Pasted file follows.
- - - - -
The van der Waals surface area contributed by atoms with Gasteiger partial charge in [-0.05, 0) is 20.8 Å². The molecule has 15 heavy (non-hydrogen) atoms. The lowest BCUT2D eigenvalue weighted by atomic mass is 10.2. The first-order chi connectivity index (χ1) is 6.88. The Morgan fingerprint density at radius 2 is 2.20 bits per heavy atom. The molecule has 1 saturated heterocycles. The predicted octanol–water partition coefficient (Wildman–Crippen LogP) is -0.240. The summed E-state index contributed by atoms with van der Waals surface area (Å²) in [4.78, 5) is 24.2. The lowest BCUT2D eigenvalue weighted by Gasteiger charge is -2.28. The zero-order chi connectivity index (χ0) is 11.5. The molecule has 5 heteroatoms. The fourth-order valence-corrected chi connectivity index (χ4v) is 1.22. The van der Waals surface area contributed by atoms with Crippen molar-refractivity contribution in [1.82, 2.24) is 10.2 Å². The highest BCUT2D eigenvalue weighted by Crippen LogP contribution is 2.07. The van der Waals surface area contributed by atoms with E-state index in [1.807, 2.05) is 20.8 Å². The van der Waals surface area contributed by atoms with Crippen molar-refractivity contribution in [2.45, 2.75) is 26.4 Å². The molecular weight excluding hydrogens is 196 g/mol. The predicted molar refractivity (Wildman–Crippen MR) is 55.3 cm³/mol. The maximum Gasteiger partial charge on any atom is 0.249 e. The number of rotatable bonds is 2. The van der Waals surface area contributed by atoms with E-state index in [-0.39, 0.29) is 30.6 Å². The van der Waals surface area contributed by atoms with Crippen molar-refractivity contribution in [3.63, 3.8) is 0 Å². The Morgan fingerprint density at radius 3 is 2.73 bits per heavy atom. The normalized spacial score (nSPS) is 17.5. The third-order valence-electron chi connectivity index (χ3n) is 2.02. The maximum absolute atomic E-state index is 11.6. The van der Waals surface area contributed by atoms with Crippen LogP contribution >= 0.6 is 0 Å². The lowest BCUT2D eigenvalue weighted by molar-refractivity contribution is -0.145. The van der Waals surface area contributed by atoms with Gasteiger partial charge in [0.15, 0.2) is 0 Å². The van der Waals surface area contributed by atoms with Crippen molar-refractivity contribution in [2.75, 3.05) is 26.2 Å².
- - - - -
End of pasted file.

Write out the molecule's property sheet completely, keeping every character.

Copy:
The van der Waals surface area contributed by atoms with Gasteiger partial charge in [-0.05, 0) is 20.8 Å². The molecule has 15 heavy (non-hydrogen) atoms. The lowest BCUT2D eigenvalue weighted by atomic mass is 10.2. The first-order chi connectivity index (χ1) is 6.88. The Morgan fingerprint density at radius 2 is 2.20 bits per heavy atom. The molecule has 1 saturated heterocycles. The predicted octanol–water partition coefficient (Wildman–Crippen LogP) is -0.240. The summed E-state index contributed by atoms with van der Waals surface area (Å²) in [4.78, 5) is 24.2. The lowest BCUT2D eigenvalue weighted by Gasteiger charge is -2.28. The zero-order chi connectivity index (χ0) is 11.5. The molecule has 5 heteroatoms. The fourth-order valence-corrected chi connectivity index (χ4v) is 1.22. The van der Waals surface area contributed by atoms with Crippen molar-refractivity contribution in [1.82, 2.24) is 10.2 Å². The highest BCUT2D eigenvalue weighted by Crippen LogP contribution is 2.07. The van der Waals surface area contributed by atoms with E-state index in [1.807, 2.05) is 20.8 Å². The van der Waals surface area contributed by atoms with Crippen molar-refractivity contribution in [2.45, 2.75) is 26.4 Å². The molecular weight excluding hydrogens is 196 g/mol. The predicted molar refractivity (Wildman–Crippen MR) is 55.3 cm³/mol. The maximum Gasteiger partial charge on any atom is 0.249 e. The number of rotatable bonds is 2. The van der Waals surface area contributed by atoms with E-state index in [-0.39, 0.29) is 30.6 Å². The van der Waals surface area contributed by atoms with Crippen molar-refractivity contribution in [3.63, 3.8) is 0 Å². The Morgan fingerprint density at radius 3 is 2.73 bits per heavy atom. The normalized spacial score (nSPS) is 17.5. The third-order valence-electron chi connectivity index (χ3n) is 2.02. The maximum absolute atomic E-state index is 11.6. The van der Waals surface area contributed by atoms with Crippen LogP contribution >= 0.6 is 0 Å². The lowest BCUT2D eigenvalue weighted by molar-refractivity contribution is -0.145. The van der Waals surface area contributed by atoms with Gasteiger partial charge in [0.15, 0.2) is 0 Å². The van der Waals surface area contributed by atoms with Crippen molar-refractivity contribution in [2.75, 3.05) is 26.2 Å².